|The late Rev. Esther Dozier — who initiated Great Barrington’s annual W. E. B. Du Bois birthday celebrations more than 20 years ago — will be honored on April 2 with a birthday celebration of her own. On what would have been her 80th birthday, the first female pastor at the historic Clinton African Methodist Episcopal Zion Church, will be feted at Saint James Place in Great Barrington. The community is invited to attend the 4 p.m. celebration, which will include music, tributes, and refreshments.|
“Rev. Dozier worked tirelessly to promote the legacy of W. E. B. Du Bois in Great Barrington,” says Wray Gunn, Sr., president of Clinton Church Restoration, which is organizing the upcoming celebration. “She was just thrilled to find out that Du Bois was involved with our church. She made it her ambition to do as much for his legacy as she could.”
In 2001, Dozier led the town’s first annual Du Bois celebration. “Honoring Our History: A Celebration of W. E. B. Du Bois” included a lecture by David Graham Du Bois and a program by students from the Jubilee School in Philadelphia.
Under Dozier’s leadership, the Clinton Church — long a center of social activism — became a hub for activities related to the W. E. B. Du Bois Homesite and Upper Housatonic Valley African American Heritage Trail. In the mid-2000s, Dozier collaborated closely with David Levinson on his book, Sewing Circles, Dime Suppers, and W. E. B. Du Bois: A History of the Clinton A. M. E. Zion Church (Berkshire Publishing, 2007) and began the nomination process that eventually led, in 2008, to the listing of the Clinton A. M. E. Zion Church on the National Register of Historic Places.
Born in rural Alabama, Dozier was raised in poverty but taught by her mother to dream big. As a young woman, she moved to the Berkshires with two of her sisters. Active in the Clinton Church for four decades, she served as its pastor for nearly nine years, the first woman (after 48 men) to hold the role since the church’s founding in the 1860s.
Dozier believed that the church was a place for refueling but her activities and influence extended far into the community. In addition to lifting up Black history and culture and the legacy of Du Bois, she spoke passionately against injustice, intolerance, and socio-economic inequality. She was a strong supporter of the housing organization Construct, which decades earlier had operated out of the Clinton Church basement, and was a frequent participant in charitable and interfaith activities. She thought of herself as a woman who “let love shine through her,” remembers Rev. Mattie Conway, noting the phrase was a reference to her sister’s favorite song, Day Star. “My aunt was so much about the future,” says Dozier’s nephew Delano Burrowes, a Brooklyn-based artist who is helping to plan the upcoming celebration. “She planted seeds for a lot of the conversations we’re having today. Her legacy prompts us to think of our own — what are we doing about the future? How can we live up to her ideals of hope, action, and service to our communities?”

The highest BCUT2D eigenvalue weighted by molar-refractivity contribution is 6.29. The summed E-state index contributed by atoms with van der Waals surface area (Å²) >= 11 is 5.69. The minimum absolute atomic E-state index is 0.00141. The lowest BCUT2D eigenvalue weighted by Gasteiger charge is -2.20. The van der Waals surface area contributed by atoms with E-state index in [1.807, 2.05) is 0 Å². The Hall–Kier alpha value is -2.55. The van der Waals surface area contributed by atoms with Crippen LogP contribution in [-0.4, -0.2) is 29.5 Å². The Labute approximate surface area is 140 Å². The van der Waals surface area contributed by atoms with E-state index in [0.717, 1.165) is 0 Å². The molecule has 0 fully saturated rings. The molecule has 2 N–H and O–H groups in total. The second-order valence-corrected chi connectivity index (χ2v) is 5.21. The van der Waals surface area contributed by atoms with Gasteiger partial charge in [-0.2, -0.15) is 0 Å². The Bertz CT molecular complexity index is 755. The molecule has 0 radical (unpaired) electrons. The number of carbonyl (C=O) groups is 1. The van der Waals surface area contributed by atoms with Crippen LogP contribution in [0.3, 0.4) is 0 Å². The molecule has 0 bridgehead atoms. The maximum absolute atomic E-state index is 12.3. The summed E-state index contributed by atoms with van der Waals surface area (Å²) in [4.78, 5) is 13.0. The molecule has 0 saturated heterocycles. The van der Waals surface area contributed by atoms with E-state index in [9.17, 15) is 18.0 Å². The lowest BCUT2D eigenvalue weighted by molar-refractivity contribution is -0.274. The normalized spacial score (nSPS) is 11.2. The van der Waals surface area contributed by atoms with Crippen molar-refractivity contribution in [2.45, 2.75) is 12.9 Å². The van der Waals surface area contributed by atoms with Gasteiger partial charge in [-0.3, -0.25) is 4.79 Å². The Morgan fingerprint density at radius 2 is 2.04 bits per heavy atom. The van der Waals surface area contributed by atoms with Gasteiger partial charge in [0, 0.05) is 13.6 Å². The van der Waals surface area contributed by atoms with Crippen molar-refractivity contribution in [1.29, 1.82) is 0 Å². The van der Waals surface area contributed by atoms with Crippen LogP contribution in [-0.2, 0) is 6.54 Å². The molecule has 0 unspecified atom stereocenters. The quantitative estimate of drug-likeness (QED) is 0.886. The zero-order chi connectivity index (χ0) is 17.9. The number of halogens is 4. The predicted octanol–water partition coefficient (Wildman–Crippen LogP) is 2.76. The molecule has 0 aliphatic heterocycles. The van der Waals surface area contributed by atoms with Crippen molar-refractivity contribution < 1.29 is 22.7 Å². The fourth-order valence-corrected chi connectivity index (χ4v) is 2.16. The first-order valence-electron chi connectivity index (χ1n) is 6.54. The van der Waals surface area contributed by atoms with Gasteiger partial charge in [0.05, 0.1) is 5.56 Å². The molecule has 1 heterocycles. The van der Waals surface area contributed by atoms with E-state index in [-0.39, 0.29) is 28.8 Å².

April 2 Tribute
“Esther had such an impact on me personally, and on Jubilee’s history,” says Jubilee School founder Karen Falcon, who has returned to Great Barrington with students several times since 2001 and will travel from Philadelphia to speak at the event. “She was an amazing person and had a legendary role in inspiring the town of Great Barrington to celebrate its native son, W. E. B. Du Bois. This tribute to her is richly deserved.”
Burrowes is one of three family members who will speak at the event. Joining him will be his mother Rev. Conway, who is co-pastor of the Macedonia Baptist Church and a member of CCR’s advisory board, and Virginia Conway, Dozier’s sister-in-law and a longtime Clinton Church member.
Musical selections will be offered by the Price Memorial A. M. E. Zion Church Choir and Dr. MaryNell Morgan-Brown, both regular performers at Clinton Church and Du Bois-related events in Great Barrington.